Why our brains don’t want us to be happy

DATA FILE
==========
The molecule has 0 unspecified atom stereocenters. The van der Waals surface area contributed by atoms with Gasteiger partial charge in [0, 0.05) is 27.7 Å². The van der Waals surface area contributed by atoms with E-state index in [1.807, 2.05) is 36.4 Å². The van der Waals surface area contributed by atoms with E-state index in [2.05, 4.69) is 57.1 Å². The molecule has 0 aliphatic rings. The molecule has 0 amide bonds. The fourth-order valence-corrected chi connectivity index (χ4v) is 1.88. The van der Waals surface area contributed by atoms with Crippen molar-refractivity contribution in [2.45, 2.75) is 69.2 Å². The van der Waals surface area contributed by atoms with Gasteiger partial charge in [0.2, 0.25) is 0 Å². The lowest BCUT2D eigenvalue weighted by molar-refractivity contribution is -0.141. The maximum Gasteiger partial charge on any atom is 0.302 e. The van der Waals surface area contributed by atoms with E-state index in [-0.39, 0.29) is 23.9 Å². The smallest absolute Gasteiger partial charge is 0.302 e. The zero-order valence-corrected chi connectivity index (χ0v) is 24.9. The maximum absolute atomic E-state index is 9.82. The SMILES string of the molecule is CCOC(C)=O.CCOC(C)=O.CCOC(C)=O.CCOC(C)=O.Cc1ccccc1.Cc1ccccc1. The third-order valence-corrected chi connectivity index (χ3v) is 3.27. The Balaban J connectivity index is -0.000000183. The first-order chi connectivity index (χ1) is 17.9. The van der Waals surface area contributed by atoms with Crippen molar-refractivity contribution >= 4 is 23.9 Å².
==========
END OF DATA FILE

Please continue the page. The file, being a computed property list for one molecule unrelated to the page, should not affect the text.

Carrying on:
Your brain likes to solve problems. It was built for solving problems. It loves problems so much that sometimes, it creates problems for itself to solve. So for those of us that actually want to create a life worth living, this lovely survival mechanism of Mother Nature might actually be getting in our own way. The brain is an amazing tool and we want to utilize it. You are using your brain to read these words and understand them. But knowing something in your head and integrating and feeling something in your heart are two different things. The brain’s number one priority is to keep you alive. The limbic system, which is the lower part of our brains LOVES survival mode. It is built to assess situations as “good or bad, safe or unsafe.” So when we are safe in the present moment, the brain doesn’t know what to do with itself. Especially, for those of us that have experienced some kind of trauma, the nervous system is organized in such a way that helps us survive. Perhaps we were in a life or death situation, or the nervous system processed it that way. Our brains need to make sense of that and they begin to make meaning and create stories about that. For some of us, our nervous systems may be highly sensitive or you may have had trauma, and as a protective mechanism, the brain starts to begin to only process and notice negative experiences. It begins to try to expect bad things to happen so that it can prepare itself and take out the element of surprise. The brain tries to look for the next shitty thing that is coming down the pipe so that it can prepare to fight or flee. What happens when we feel relaxed, when we feel joyful, is it leaves us open for the punch- the punch of disappointment, or heartbreak, or loss. So joy and happiness are actually quite scary for many of us. Holding a positive feeling is actually triggering and scary for some folks, especially those with a trauma-organized nervous system.